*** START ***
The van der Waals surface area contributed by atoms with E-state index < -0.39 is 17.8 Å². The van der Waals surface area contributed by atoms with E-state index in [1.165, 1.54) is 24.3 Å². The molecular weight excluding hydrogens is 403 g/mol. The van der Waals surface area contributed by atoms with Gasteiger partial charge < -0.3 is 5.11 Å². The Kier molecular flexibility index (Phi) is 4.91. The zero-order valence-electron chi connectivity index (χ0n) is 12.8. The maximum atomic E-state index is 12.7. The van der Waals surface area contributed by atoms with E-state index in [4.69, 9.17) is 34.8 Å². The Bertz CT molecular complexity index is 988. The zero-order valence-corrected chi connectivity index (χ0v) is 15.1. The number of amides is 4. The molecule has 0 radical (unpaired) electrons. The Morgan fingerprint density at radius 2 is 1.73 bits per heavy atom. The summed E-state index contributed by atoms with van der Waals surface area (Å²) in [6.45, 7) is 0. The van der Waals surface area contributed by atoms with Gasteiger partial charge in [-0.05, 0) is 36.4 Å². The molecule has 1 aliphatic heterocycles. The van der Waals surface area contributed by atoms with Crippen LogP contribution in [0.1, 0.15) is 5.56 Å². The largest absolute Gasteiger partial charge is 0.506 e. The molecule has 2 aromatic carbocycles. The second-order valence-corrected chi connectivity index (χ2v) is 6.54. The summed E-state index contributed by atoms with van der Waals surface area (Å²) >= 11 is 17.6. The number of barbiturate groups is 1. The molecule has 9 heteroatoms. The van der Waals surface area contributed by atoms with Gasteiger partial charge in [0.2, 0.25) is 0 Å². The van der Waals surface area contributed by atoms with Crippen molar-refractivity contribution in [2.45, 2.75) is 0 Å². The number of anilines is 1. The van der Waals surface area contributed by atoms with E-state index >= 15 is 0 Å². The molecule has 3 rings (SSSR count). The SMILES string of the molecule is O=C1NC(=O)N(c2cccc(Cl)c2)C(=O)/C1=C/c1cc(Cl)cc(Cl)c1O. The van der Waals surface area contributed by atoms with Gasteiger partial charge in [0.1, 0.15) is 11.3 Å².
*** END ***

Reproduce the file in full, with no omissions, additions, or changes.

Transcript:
The van der Waals surface area contributed by atoms with E-state index < -0.39 is 17.8 Å². The van der Waals surface area contributed by atoms with E-state index in [1.165, 1.54) is 24.3 Å². The molecular weight excluding hydrogens is 403 g/mol. The van der Waals surface area contributed by atoms with Gasteiger partial charge < -0.3 is 5.11 Å². The Kier molecular flexibility index (Phi) is 4.91. The zero-order valence-electron chi connectivity index (χ0n) is 12.8. The maximum atomic E-state index is 12.7. The van der Waals surface area contributed by atoms with E-state index in [4.69, 9.17) is 34.8 Å². The Bertz CT molecular complexity index is 988. The zero-order valence-corrected chi connectivity index (χ0v) is 15.1. The number of amides is 4. The molecule has 0 radical (unpaired) electrons. The Morgan fingerprint density at radius 2 is 1.73 bits per heavy atom. The summed E-state index contributed by atoms with van der Waals surface area (Å²) in [6.45, 7) is 0. The van der Waals surface area contributed by atoms with Gasteiger partial charge in [-0.05, 0) is 36.4 Å². The molecule has 1 aliphatic heterocycles. The van der Waals surface area contributed by atoms with Crippen LogP contribution in [0.1, 0.15) is 5.56 Å². The largest absolute Gasteiger partial charge is 0.506 e. The molecule has 2 aromatic carbocycles. The second-order valence-corrected chi connectivity index (χ2v) is 6.54. The summed E-state index contributed by atoms with van der Waals surface area (Å²) >= 11 is 17.6. The number of barbiturate groups is 1. The molecule has 9 heteroatoms. The van der Waals surface area contributed by atoms with Gasteiger partial charge in [0.2, 0.25) is 0 Å². The van der Waals surface area contributed by atoms with Crippen molar-refractivity contribution in [2.45, 2.75) is 0 Å². The number of anilines is 1. The van der Waals surface area contributed by atoms with E-state index >= 15 is 0 Å². The molecule has 3 rings (SSSR count). The SMILES string of the molecule is O=C1NC(=O)N(c2cccc(Cl)c2)C(=O)/C1=C/c1cc(Cl)cc(Cl)c1O. The van der Waals surface area contributed by atoms with Gasteiger partial charge in [0.1, 0.15) is 11.3 Å².